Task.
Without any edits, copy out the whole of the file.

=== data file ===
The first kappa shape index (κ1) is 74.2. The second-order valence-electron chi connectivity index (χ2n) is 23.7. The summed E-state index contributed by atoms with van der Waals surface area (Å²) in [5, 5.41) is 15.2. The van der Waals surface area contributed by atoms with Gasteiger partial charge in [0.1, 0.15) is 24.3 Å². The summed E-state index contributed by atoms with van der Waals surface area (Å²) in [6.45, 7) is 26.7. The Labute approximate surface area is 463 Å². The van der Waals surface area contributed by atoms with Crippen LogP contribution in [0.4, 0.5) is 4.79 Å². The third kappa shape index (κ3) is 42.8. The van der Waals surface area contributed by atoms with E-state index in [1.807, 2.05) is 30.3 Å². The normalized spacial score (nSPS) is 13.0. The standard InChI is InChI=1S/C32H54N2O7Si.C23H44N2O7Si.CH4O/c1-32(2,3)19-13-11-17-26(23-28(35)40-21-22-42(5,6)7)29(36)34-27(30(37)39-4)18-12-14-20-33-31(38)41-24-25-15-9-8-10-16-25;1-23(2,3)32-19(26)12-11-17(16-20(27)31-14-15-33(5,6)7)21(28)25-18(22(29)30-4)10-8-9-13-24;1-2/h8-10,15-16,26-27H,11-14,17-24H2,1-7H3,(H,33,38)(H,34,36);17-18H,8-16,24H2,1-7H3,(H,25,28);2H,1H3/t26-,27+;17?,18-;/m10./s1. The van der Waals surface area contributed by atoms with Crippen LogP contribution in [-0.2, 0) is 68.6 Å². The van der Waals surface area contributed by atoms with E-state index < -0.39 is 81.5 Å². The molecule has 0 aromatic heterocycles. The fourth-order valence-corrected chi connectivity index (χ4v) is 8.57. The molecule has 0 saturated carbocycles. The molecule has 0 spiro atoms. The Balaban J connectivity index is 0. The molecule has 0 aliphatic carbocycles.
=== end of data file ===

The first kappa shape index (κ1) is 74.2. The second-order valence-electron chi connectivity index (χ2n) is 23.7. The summed E-state index contributed by atoms with van der Waals surface area (Å²) in [5, 5.41) is 15.2. The van der Waals surface area contributed by atoms with Gasteiger partial charge in [0.1, 0.15) is 24.3 Å². The summed E-state index contributed by atoms with van der Waals surface area (Å²) in [6.45, 7) is 26.7. The Labute approximate surface area is 463 Å². The van der Waals surface area contributed by atoms with Crippen LogP contribution in [0.4, 0.5) is 4.79 Å². The third kappa shape index (κ3) is 42.8. The van der Waals surface area contributed by atoms with E-state index in [1.807, 2.05) is 30.3 Å². The normalized spacial score (nSPS) is 13.0. The standard InChI is InChI=1S/C32H54N2O7Si.C23H44N2O7Si.CH4O/c1-32(2,3)19-13-11-17-26(23-28(35)40-21-22-42(5,6)7)29(36)34-27(30(37)39-4)18-12-14-20-33-31(38)41-24-25-15-9-8-10-16-25;1-23(2,3)32-19(26)12-11-17(16-20(27)31-14-15-33(5,6)7)21(28)25-18(22(29)30-4)10-8-9-13-24;1-2/h8-10,15-16,26-27H,11-14,17-24H2,1-7H3,(H,33,38)(H,34,36);17-18H,8-16,24H2,1-7H3,(H,25,28);2H,1H3/t26-,27+;17?,18-;/m10./s1. The van der Waals surface area contributed by atoms with Crippen LogP contribution in [-0.2, 0) is 68.6 Å². The van der Waals surface area contributed by atoms with E-state index < -0.39 is 81.5 Å². The molecule has 0 aromatic heterocycles. The fourth-order valence-corrected chi connectivity index (χ4v) is 8.57. The molecule has 0 saturated carbocycles. The molecule has 0 spiro atoms. The Balaban J connectivity index is 0. The molecule has 0 aliphatic carbocycles.